Thursday, December 22, 2005

Bumming out with Baudrillard

The simulacrum is never that which conceals the truth--it is the truth which conceals that there is none.

The simulacrum is true.


To dissimulate is to feign not to have what one has. To simulate is to feign to have what one hasn't. One implies a presence, the other an absence. But the matter is more complicated, since to simulate is not simply to feign: "Someone who feigns an illness can simply go to bed and pretend he is ill. Someone who simulates an illness produces in himself some of the symptoms" (Littre). Thus, feigning or dissimulating leaves the reality principle intact: the difference is always clear, it is only masked; whereas simulation threatens the difference between "true" and "false", between "real" and "imaginary". Since the simulator produces "true" symptoms, is he or she ill or not?


Abstraction today is no longer that of the map, the double, the mirror or the concept. Simulation is no longer that of a territory, a referential being or a substance. It is the generation by models of a real without origin or reality: a hyperreal. The territory no longer precedes the map, nor survives it. Henceforth, it is the map that precedes the territory — precession of simulacra — it is the map that engenders the territory and if we were to revive the fable today, it would be the territory whose shreds are slowly rotting across the map. It is the real, and not the map, whose vestiges subsist here and there, in the deserts which are no longer those of the Empire, but our own. The desert of the real itself. Jean Baudrillard: Simulacra and Simulation

To me, reading a new author is like trying on new shoes. The initial impression of seeing the shoe leads me to try it on in the shop and perhaps purchase it but it is only after walking in the shoes for a period of time that I can make a final judgement. I found the recent experience of "trying on" Baudrillard a bit like wearing shoes that didn't fit right at all after being broken in but looked appealing in the shop. It reminded me of my time first reading Nietzsche. While I found the observations quite penetrating, the theme of incoherence promoted by both authors expressed itself in dense prose. Of the two authors, Baudrillard's prose is far more advanced in its embrace of incoherence. To express the difference in art terms, Nietzsche's prose reminds me of Dali's surrealism while Baudrillard's prose recalls Jackson Pollack's abstract expressionism. The point of Baudrillard's prose, it sems to me, is that there is no point.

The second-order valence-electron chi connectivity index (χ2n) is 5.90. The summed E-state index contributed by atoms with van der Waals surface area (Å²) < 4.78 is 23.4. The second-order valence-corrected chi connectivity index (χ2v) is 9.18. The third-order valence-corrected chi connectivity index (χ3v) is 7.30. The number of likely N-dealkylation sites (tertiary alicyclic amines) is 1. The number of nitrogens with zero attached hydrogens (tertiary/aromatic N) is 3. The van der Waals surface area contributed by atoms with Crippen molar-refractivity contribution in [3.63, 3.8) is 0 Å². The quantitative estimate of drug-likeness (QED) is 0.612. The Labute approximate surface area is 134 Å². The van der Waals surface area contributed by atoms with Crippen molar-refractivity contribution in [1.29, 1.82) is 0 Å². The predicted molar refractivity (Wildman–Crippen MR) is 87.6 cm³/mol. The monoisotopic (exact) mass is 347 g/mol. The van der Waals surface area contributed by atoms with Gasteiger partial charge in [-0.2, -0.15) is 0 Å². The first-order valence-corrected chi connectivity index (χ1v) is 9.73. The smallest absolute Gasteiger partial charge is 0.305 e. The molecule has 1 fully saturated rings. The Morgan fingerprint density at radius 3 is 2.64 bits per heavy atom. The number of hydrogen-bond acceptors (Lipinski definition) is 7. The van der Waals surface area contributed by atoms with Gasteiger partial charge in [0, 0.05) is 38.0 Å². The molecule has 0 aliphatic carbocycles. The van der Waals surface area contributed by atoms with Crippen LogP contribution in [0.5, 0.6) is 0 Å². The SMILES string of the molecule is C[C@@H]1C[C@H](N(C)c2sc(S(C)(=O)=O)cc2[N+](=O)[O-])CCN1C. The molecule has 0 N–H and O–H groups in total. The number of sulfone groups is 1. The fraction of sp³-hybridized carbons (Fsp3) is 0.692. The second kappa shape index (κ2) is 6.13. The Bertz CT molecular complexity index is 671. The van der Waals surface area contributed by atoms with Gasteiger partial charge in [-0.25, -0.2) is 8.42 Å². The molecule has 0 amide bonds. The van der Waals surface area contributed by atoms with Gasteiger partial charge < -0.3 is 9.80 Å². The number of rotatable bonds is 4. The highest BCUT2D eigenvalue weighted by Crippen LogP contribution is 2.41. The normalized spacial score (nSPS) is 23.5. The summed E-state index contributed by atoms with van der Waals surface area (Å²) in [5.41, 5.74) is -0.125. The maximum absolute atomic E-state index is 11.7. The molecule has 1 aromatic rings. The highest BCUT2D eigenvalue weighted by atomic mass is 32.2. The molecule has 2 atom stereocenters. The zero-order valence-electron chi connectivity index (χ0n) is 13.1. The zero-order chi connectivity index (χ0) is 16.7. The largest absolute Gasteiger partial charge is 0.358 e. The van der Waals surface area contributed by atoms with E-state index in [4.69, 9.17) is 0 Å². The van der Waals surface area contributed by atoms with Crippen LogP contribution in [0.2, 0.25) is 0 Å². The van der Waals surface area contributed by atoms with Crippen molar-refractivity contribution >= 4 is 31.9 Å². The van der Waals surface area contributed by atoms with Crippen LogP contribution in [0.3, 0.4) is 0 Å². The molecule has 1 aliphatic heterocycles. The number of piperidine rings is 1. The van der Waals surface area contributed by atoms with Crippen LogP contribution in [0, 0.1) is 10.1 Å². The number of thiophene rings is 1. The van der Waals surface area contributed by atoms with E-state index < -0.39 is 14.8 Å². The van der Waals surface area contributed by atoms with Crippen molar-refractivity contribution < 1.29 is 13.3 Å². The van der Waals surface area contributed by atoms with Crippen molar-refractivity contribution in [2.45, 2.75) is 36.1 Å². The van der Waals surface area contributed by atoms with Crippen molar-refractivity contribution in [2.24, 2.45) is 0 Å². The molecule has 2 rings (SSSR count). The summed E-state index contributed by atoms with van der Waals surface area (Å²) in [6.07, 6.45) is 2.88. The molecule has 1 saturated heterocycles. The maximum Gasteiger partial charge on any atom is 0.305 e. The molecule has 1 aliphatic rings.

The angst of both authors stems, in part, from a similar cause, a loss of faith in divinity. In Nietzsche's case that of God as seen through the eyes of Luther and in Baudrillard's case, that of God as seen through the eyes of Marx, i.e. the cause which will bring the inevitable revolution of the common man. A cursory glance at Nietzsche's biography hints that his loss of faith in God might be related to the loss of his father, the last in a line of Lutheran Ministers, at the age of 4. In Baudrillard's case, the failure of the tumultous 60s and 70s to produce the forecast revolutionary overthrow of the aristocracy may well have led him into the endless swamp of radical idealism.

For those who might be unfamiliar with the term, idealism in philosophy, crudely stated, is the view that the essence of the universe is, in a sense, thoughts in the mind. This is contrasted with empiricism which asserts that the essence of the universe is material. Early in Baudrillard's writing career, as noted, he had a more materialist and determinist view. Like billard balls on a pool table, the cue ball, according to Marx, had already been struck and all that was needed was to wait for the balls to fall in their pockets. When the ball didn't fall, i.e. when capitalism didn't implode, Baudrillard looked for a cause, came across the work of McLuhan and went, a ha, (really, just like that, a ha) it's the media lying to the people, forever cutting them off from the truth. The later Baudrillard, with this theme ever more firmly entrenched in his mind, became, I believe, a worshiper of the power of incoherence. This might explain his dissatisfaction with The Matrix, a film based on his Simulacra and Simulation. In Baudrillard's vision there is no real world, the simulations of what we suspect is real hides its absence. It is, I believe, a mental frame from which there is no logical escape.